I was just thinking about and remembering My Secret Life. My secret life as a teen was politics, especially anti-Viet Nam war politics. While this was hotly debated and demonstrated all around, in my little, conservative Republican town, it was widely supported. I watched the reporting and asked questions of myself (never, ever outloud, as it would have been mocked)–Why are we there? How does Viet Nam’s welfare affect the USA? What is the role of defense and offense? I can see that we need to defend ourselves, and that having no defense at all would be foolhardy, so I am not a pacifist. But why do we need to arm ourselves and be involved in Viet Nam?

    I know I have reported this story before. My uncle discovered that in 1972 I supported McGovern. I was busted as a silent war protester. He took me to vote and tried to convince me to vote for Nixon on the drive there, and in the voting booth for the time it took to vote. My secret life was no longer a secret.

    I did not gloat at him when Nixon was subsequently taken down. Not out of consideration and great social skills. By 1973, I was barely talking to him.

    Liked by 4 people

    1. Being a wee bit younger than some of the Baboons, I don’t remember Vietnam protests. I do remember asking my mother what refugees were and why we had to hear about Cambodia and refugees every day on the news. It was sad – I didn’t like seeing all those sad, sick kids. I also remember asking what the big deal was with this “water gate” and why the president was in trouble for it…(I had pictured in my 7-year-old-mind an actual picket fence type gate trying to hold back water…).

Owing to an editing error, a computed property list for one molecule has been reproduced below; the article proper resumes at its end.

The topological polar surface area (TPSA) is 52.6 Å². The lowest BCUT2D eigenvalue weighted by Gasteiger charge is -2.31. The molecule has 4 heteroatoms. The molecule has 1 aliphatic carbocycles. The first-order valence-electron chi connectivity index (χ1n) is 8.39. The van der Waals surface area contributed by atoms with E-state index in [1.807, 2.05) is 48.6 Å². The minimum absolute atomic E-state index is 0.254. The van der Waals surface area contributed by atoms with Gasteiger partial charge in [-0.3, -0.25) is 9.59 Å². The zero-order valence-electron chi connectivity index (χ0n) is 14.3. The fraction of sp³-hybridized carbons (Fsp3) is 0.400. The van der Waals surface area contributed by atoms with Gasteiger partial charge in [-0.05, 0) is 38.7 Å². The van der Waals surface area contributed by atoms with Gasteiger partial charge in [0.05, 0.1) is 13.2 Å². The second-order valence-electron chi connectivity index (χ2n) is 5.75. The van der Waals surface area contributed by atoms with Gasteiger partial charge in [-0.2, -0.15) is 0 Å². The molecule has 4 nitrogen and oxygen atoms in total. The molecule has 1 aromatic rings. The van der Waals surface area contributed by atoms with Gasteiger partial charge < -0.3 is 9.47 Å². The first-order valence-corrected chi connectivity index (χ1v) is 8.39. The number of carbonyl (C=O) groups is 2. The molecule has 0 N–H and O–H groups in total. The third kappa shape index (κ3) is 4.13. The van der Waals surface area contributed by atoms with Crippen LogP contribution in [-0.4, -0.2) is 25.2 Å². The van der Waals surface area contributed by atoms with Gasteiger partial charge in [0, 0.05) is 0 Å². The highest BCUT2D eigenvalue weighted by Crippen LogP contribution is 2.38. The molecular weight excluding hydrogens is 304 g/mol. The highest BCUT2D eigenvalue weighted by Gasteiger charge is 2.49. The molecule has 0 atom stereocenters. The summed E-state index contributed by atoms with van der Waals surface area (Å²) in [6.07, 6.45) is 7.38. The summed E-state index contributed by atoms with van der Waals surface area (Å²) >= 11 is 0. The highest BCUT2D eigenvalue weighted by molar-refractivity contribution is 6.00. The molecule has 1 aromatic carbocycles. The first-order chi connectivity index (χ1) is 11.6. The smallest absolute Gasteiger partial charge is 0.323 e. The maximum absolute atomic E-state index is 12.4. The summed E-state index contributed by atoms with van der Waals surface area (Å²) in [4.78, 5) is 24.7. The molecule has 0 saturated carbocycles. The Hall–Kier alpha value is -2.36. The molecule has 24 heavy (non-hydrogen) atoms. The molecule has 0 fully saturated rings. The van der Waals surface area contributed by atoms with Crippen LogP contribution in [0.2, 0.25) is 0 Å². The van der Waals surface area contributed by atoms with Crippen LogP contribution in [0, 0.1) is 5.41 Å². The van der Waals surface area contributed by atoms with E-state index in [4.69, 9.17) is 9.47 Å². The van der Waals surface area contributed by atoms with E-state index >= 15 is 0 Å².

Liked by 2 people

  3. Another winner, Bill. Yes, indeed, where do these impulses come from? How did you even know about the Bottega? From your comments, and Jacque’s, I’m glad to discover that I’m not the only one in the group that didn’t have much exposure to art growing up.

    My secret life took place inside of my head. I learned early on that was the safest place for exploring any idea that was different. I didn’t really consider it secrecy as I wasn’t trying to hide something, but I realized that conflict would ensue if especially my dad knew what I was thinking.

    In fairness, I think I developed an interest in a lot of things in opposition to my father. If he didn’t like or approve of it, it had to have some merit, so I’d check it out. In some warped sense, you might say, he’s responsible for setting me on a course of pursuing whatever hifalutin notion popped into my head.

    Liked by 3 people

    1. Part of what I find so intriguing in retrospect is that I have no idea how I found out about the Bottega Gallery. I must have seen it and decided to explore, but I have no specific recollection of my first venture downtown and what I knew or expected. There is something of a mystic quality to how you go about finding what you need, especially when what you need is outside of your known universe.

      Liked by 4 people

  4. Morning all. Bill – thank you for this phrase “rogue mutation of the family genetics”. I love it and have often felt this in regards to my family. Not sure if any of my rogueness is a secret though!

    Liked by 3 people

  5. Thanks for the thoughtful contribution, Bill.